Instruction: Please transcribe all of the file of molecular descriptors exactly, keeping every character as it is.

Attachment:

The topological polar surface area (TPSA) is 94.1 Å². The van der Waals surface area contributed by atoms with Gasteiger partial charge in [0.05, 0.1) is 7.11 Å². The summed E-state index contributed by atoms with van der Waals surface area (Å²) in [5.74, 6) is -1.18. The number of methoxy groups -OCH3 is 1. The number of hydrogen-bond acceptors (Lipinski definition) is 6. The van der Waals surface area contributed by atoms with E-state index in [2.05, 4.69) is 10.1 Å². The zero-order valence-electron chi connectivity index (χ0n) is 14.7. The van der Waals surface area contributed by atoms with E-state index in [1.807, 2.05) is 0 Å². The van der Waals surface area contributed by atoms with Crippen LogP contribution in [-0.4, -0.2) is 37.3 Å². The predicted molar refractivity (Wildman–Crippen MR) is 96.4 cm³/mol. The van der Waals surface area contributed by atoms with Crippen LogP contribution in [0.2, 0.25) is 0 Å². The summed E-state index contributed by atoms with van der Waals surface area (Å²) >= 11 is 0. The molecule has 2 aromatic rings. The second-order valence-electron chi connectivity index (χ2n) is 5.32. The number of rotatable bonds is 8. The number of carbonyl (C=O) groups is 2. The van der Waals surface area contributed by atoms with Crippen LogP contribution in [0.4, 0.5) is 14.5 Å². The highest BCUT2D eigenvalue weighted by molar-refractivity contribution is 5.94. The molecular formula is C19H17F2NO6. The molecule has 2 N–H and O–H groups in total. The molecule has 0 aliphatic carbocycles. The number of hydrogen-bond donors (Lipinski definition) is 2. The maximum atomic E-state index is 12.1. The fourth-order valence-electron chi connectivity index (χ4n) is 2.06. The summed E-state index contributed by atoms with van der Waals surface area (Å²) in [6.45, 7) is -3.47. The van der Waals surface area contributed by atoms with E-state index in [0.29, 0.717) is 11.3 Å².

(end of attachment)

The topological polar surface area (TPSA) is 94.1 Å². The van der Waals surface area contributed by atoms with Gasteiger partial charge in [0.05, 0.1) is 7.11 Å². The summed E-state index contributed by atoms with van der Waals surface area (Å²) in [5.74, 6) is -1.18. The number of methoxy groups -OCH3 is 1. The number of hydrogen-bond acceptors (Lipinski definition) is 6. The van der Waals surface area contributed by atoms with E-state index in [2.05, 4.69) is 10.1 Å². The zero-order valence-electron chi connectivity index (χ0n) is 14.7. The van der Waals surface area contributed by atoms with E-state index in [1.807, 2.05) is 0 Å². The van der Waals surface area contributed by atoms with Crippen LogP contribution in [-0.4, -0.2) is 37.3 Å². The predicted molar refractivity (Wildman–Crippen MR) is 96.4 cm³/mol. The van der Waals surface area contributed by atoms with Crippen LogP contribution in [0.2, 0.25) is 0 Å². The summed E-state index contributed by atoms with van der Waals surface area (Å²) >= 11 is 0. The molecule has 2 aromatic rings. The second-order valence-electron chi connectivity index (χ2n) is 5.32. The number of rotatable bonds is 8. The number of carbonyl (C=O) groups is 2. The van der Waals surface area contributed by atoms with Crippen LogP contribution in [0.4, 0.5) is 14.5 Å². The highest BCUT2D eigenvalue weighted by molar-refractivity contribution is 5.94. The molecular formula is C19H17F2NO6. The molecule has 2 N–H and O–H groups in total. The molecule has 0 aliphatic carbocycles. The number of hydrogen-bond donors (Lipinski definition) is 2. The maximum atomic E-state index is 12.1. The fourth-order valence-electron chi connectivity index (χ4n) is 2.06. The summed E-state index contributed by atoms with van der Waals surface area (Å²) in [6.45, 7) is -3.47. The van der Waals surface area contributed by atoms with E-state index in [0.29, 0.717) is 11.3 Å².